Evaluating the performance of PyPy 2.5

Now that I’ve finished my teaching qualification (the York Learning and Teaching award) I’ve had some time to get back into research. I’ve been updating various bits of software that I haven’t used much over the last month or so, one of which was to update PyPy to version 2.5 from 2.3, skipping a version in the process. I expected that I may get a few speed bonuses but there wouldn’t be a significant improvement from 2.3 in terms of runtimes. As usual I decided to run a full experiment to find out. I evolved GP expression tree classifiers on ten binary datasets taken from the UCI repository under 30 repeats of ten-fold cross-validation. I recorded the time taken per fold resulting in 300 samples from each dataset.

Overall there is little difference in runtimes between the three PyPy versions, except 2.4 has a slightly reduced range to the other two implementations. I’ll have a quick look at the plot per dataset to see if there are any anomalies.

There doesn’t appear to be a strong trend between runtime and PyPy versions. On the first dataset PyPy 2.5 is worryingly slower than the other two versions, but on none of the remaining nine datasets does this trend occur again.

Based purely on these runtime results it’d be safe to say that you might as well use the latest PyPy version as while it doesn’t offer any speed advantages it doesn’t do any worse either. Or so I thought anyway…

I’d noticed some odd results every now and then with experiments being run under PyPy 2.5 on the cluster I run my simulations on. Basically the runs were halting mid-execution. Initially I’d put this down to being unfortunate with the cluster having downtime but I noticed that this was only occurring on runs using the 2.5 version JIT. I then run another set of experiments this time recording memory usage to investigate what was going on and the results were very unexpected.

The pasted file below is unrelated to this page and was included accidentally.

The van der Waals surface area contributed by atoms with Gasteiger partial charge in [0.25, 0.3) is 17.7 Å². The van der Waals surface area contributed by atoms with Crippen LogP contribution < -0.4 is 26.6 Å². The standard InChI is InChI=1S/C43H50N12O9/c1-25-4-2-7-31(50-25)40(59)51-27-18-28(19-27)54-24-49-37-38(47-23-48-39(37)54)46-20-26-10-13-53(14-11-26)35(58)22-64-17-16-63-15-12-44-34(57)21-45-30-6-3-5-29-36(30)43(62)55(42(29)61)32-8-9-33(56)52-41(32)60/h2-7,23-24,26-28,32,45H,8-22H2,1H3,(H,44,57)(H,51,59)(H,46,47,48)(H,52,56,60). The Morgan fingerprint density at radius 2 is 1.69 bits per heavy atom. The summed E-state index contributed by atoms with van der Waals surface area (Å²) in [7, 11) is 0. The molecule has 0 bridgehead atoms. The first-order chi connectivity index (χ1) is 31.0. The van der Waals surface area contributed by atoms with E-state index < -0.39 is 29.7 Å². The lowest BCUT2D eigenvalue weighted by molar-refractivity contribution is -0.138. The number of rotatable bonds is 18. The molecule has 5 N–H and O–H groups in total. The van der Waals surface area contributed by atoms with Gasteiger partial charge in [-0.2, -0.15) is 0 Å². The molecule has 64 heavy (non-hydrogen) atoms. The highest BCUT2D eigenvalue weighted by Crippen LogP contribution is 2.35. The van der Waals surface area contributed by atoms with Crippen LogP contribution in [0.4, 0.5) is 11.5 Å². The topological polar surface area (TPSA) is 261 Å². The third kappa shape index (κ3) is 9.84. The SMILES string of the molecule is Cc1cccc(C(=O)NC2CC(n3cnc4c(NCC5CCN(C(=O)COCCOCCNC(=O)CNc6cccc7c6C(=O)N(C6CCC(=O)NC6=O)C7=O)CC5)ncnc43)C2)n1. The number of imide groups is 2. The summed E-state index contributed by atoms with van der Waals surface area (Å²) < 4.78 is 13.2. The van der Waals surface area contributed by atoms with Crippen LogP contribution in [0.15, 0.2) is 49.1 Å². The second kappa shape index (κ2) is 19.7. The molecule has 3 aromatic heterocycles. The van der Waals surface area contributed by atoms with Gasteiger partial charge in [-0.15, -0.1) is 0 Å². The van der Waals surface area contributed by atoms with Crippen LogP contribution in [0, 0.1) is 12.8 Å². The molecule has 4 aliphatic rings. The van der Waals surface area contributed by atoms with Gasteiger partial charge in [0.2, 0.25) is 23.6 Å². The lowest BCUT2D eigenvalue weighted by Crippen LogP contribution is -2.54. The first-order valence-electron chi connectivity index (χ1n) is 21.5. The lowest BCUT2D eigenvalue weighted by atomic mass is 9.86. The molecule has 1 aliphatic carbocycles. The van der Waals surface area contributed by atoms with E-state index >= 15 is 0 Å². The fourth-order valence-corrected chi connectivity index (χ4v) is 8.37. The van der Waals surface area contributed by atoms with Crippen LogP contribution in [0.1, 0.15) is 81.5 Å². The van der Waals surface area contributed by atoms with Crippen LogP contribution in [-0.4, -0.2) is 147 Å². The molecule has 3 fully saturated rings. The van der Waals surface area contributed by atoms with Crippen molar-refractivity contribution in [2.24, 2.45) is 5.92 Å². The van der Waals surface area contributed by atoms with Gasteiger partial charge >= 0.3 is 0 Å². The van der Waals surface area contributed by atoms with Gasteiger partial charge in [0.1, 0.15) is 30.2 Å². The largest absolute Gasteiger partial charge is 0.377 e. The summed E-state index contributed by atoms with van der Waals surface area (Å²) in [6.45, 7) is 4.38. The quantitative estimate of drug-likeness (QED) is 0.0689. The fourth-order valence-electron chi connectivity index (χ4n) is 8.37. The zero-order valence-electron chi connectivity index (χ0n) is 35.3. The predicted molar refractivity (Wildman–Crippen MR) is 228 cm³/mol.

Straight away it can be seen that 2.5 uses ~4x as much memory as the older two versions of PyPy. And these results have been recorded on again ten datasets so it does not appear to be a memory leak on one particular setup.

The above plot highlights how this trend is true across the board, and even PyPy 2.4 has a large range of memory uses, despite the median being comparable to 2.3.

At this point I’d solved the issue of the randomly halting runs. The cluster I use has a default memory usage of 1GB and will terminate your jobs if they try to use more. This also explains why most of the whiskers stop at 1000MB in the plot, as the runs would be stopped soon.

I could either look more into this and determine the source of this to see if it was a leak in my code or a bug with PyPy but frankly I don’t have the time and so decided to revert back to PyPy 2.3 for the time being. While I could ask the cluster to use more than 1GB of memory it seems a waste for a relatively small program which was fine using a quarter of this a few months ago.

In conclusion always look at as much data as you can before you upgrade your workflow. While the runtimes didn’t offer any disadvantages to updating PyPy there were clearly problems there. And if you’ve also noticed odd memory issues when using PyPy 2.5 then don’t worry, you’re not the only one.


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